This course contains many practice activities in MATLAB. However, you won’t need to download the MATLAB software to complete the course (although if you already have it you are welcome to use it). The MATLAB exercises are embedded within the course, or you can use a version of MATLAB Online for which you’ll be provided a log-in and instructions for importing the Machine Vision Toolbox for MATLAB. You don’t need to own a robot, or have a robot kit, to take this course.
Learn about the functions you need to program a robotic vision system
This three-week course will guide you through the essential skills needed to make a robot see.
You’ll develop your knowledge of image geometry before learning the programming skills used in robotic vision.
You’ll gain an in-depth understanding of robotics and practical skills as you’re guided by experts at Queensland University of Technology to complete a robotic vision system.
Refine your skills using MATLAB
You’ll cement your understanding of robotic vision by completing MATLAB exercises to see these processes in action.
You’ll learn how to demonstrate basic coding in MATLAB for calibration, shape classification, and workspace coordination.
This will help you build the practical skills to use in robotic programming.
Grow your knowledge of computer vision to create a vision system
You’ll take part in a robotic vision programming project to hone your skills and learn important functions such as improving colour segmentation, detecting shape and size, improving your homography matrix, rectifying your image, and forming a complete vision system.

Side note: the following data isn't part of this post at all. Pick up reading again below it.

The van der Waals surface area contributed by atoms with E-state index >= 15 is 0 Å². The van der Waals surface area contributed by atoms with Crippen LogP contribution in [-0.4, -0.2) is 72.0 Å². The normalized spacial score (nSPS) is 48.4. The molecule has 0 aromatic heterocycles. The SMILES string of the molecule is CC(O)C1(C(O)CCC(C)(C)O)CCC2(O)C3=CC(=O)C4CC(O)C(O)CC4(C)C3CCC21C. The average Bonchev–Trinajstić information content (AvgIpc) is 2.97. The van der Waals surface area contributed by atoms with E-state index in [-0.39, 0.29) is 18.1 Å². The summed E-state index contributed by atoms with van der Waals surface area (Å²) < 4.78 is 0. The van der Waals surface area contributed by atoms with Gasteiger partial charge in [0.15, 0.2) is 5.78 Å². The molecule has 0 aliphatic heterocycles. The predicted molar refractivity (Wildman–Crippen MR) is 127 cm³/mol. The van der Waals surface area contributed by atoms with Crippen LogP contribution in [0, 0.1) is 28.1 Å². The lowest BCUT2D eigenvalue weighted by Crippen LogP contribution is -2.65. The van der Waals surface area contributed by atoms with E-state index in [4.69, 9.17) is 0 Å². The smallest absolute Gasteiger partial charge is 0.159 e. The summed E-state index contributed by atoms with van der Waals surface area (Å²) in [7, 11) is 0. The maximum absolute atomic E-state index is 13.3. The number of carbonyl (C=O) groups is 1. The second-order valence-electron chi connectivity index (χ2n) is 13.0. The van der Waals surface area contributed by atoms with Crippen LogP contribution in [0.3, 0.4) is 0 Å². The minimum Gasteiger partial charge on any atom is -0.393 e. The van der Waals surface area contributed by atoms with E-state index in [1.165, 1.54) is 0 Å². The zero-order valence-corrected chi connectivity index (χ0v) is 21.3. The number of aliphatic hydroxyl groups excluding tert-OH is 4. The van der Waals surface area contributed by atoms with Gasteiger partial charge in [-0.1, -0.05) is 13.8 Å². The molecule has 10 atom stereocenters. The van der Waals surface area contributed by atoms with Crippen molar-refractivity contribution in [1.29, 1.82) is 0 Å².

Along the way, you’ll be able to reflect on your robotic vision systems as well as your peers’ projects to understand what makes a successful system.
As an optional project, if you have built or bought a robot, you’ll also learn the information needed for integrating your vision system.
This course is designed for those with some programming knowledge and concepts from advanced high-school mathematics or undergraduate engineering,
The course requires you to code your robot vision system in MATLAB. You will need to download the full MATLAB software to a computer. With support from MathWorks, free access to MATLAB will be provided for the duration of the course plus 30 days.
Optional robot arm project
The purpose of this course is to program a robotic vision system, and optionally to integrate it with a robot to perform a simple, visual task. If you completed the course Introducing Robotics: Build a Robot Arm, you may already have a working robot arm you can use; or you might choose to purchase a LEGO MINDSTORMS NXT or EV3 development kit or something equivalent to it, or to borrow hobby robot components. This course does not run through how to assemble your robot arm, but rather provides all of the task instructions, demonstrations and worksheets for programming the vision system.
There are many ways to integrate the vision system and some of the most common approaches are:
1. Computer vision and robotics control on your computer
An attached web camera is used to acquire images that you process, to display results and to send motion commands to the robot. You will require a 64-bit computer as well as the full MATLAB software. There are many options to control the robot depending on the technology that you use to create it, for example:
a. MINDSTORMS NXT toolbox (NXT kits) or EV3 require custom software toolboxes to control your robot.
b. Arduino or RaspberryPi robot controllers might require a serial, WiFi or Ethernet cable connection to allow the MATLAB code to command it.
2. Computer vision on your computer
An attached web camera is used to acquire images that you process and display results for. You will require a 64-bit computer as well as the full MATLAB software.
3. Computer vision in the cloud
Your image processing works in an offline mode: you capture images of the worksheet using any camera and upload them to MATLAB Online using MATLAB Drive, where it is accessible by your program.
You can discuss your design ideas and options with your peers and the course mentors.